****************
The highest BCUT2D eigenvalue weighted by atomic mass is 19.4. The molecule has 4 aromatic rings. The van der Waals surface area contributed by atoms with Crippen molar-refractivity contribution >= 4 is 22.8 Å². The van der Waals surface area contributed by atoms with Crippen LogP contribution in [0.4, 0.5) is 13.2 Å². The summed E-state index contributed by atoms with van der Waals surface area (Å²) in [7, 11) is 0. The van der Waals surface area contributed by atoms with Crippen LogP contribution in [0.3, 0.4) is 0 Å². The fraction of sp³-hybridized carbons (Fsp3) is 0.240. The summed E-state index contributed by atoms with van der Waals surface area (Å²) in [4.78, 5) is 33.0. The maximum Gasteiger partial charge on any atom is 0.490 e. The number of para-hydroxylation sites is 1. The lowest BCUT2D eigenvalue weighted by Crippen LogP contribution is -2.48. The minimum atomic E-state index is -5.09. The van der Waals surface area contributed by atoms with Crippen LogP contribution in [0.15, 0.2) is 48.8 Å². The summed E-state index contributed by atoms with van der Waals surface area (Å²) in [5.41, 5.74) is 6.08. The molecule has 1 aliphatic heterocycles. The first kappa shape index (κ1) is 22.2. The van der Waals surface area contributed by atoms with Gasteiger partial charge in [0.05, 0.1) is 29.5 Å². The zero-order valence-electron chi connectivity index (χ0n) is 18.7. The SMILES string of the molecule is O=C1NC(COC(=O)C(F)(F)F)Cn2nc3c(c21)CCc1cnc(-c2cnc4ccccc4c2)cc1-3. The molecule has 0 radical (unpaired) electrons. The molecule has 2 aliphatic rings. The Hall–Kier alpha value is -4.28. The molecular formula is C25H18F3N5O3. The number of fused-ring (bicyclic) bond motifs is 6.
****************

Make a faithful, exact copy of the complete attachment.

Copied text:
The highest BCUT2D eigenvalue weighted by atomic mass is 19.4. The molecule has 4 aromatic rings. The van der Waals surface area contributed by atoms with Crippen molar-refractivity contribution >= 4 is 22.8 Å². The van der Waals surface area contributed by atoms with Crippen LogP contribution in [0.4, 0.5) is 13.2 Å². The summed E-state index contributed by atoms with van der Waals surface area (Å²) in [7, 11) is 0. The van der Waals surface area contributed by atoms with Crippen LogP contribution in [0.3, 0.4) is 0 Å². The fraction of sp³-hybridized carbons (Fsp3) is 0.240. The summed E-state index contributed by atoms with van der Waals surface area (Å²) in [4.78, 5) is 33.0. The maximum Gasteiger partial charge on any atom is 0.490 e. The number of para-hydroxylation sites is 1. The lowest BCUT2D eigenvalue weighted by Crippen LogP contribution is -2.48. The minimum atomic E-state index is -5.09. The van der Waals surface area contributed by atoms with Crippen LogP contribution in [0.15, 0.2) is 48.8 Å². The summed E-state index contributed by atoms with van der Waals surface area (Å²) in [5.41, 5.74) is 6.08. The molecule has 1 aliphatic heterocycles. The first kappa shape index (κ1) is 22.2. The van der Waals surface area contributed by atoms with Gasteiger partial charge in [0.05, 0.1) is 29.5 Å². The zero-order valence-electron chi connectivity index (χ0n) is 18.7. The SMILES string of the molecule is O=C1NC(COC(=O)C(F)(F)F)Cn2nc3c(c21)CCc1cnc(-c2cnc4ccccc4c2)cc1-3. The molecule has 0 radical (unpaired) electrons. The molecule has 2 aliphatic rings. The Hall–Kier alpha value is -4.28. The molecular formula is C25H18F3N5O3. The number of fused-ring (bicyclic) bond motifs is 6.